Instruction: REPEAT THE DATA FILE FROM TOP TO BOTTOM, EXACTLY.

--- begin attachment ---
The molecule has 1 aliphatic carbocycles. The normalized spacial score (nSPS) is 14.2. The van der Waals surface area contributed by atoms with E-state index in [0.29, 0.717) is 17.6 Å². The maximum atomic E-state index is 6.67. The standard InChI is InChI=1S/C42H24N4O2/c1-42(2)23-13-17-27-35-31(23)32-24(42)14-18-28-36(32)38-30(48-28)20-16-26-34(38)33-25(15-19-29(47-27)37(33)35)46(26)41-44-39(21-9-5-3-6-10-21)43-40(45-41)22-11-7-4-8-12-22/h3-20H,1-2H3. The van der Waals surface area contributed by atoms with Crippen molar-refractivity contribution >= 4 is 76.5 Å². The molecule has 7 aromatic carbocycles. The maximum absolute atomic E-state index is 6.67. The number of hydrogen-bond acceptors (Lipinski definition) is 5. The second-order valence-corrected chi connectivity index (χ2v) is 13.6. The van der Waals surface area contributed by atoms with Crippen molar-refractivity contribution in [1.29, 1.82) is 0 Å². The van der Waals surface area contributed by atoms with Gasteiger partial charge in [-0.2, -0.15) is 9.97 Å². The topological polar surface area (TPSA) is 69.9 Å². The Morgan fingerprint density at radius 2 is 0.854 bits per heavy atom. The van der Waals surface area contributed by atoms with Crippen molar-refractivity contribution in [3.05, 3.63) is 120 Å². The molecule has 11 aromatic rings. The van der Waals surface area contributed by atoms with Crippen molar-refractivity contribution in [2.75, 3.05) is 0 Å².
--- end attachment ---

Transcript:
The molecule has 1 aliphatic carbocycles. The normalized spacial score (nSPS) is 14.2. The van der Waals surface area contributed by atoms with E-state index in [0.29, 0.717) is 17.6 Å². The maximum atomic E-state index is 6.67. The standard InChI is InChI=1S/C42H24N4O2/c1-42(2)23-13-17-27-35-31(23)32-24(42)14-18-28-36(32)38-30(48-28)20-16-26-34(38)33-25(15-19-29(47-27)37(33)35)46(26)41-44-39(21-9-5-3-6-10-21)43-40(45-41)22-11-7-4-8-12-22/h3-20H,1-2H3. The van der Waals surface area contributed by atoms with Crippen molar-refractivity contribution >= 4 is 76.5 Å². The molecule has 7 aromatic carbocycles. The maximum absolute atomic E-state index is 6.67. The number of hydrogen-bond acceptors (Lipinski definition) is 5. The second-order valence-corrected chi connectivity index (χ2v) is 13.6. The van der Waals surface area contributed by atoms with Crippen molar-refractivity contribution in [1.29, 1.82) is 0 Å². The van der Waals surface area contributed by atoms with Gasteiger partial charge in [-0.2, -0.15) is 9.97 Å². The topological polar surface area (TPSA) is 69.9 Å². The Morgan fingerprint density at radius 2 is 0.854 bits per heavy atom. The van der Waals surface area contributed by atoms with Crippen molar-refractivity contribution in [3.05, 3.63) is 120 Å². The molecule has 11 aromatic rings. The van der Waals surface area contributed by atoms with Crippen molar-refractivity contribution in [2.75, 3.05) is 0 Å².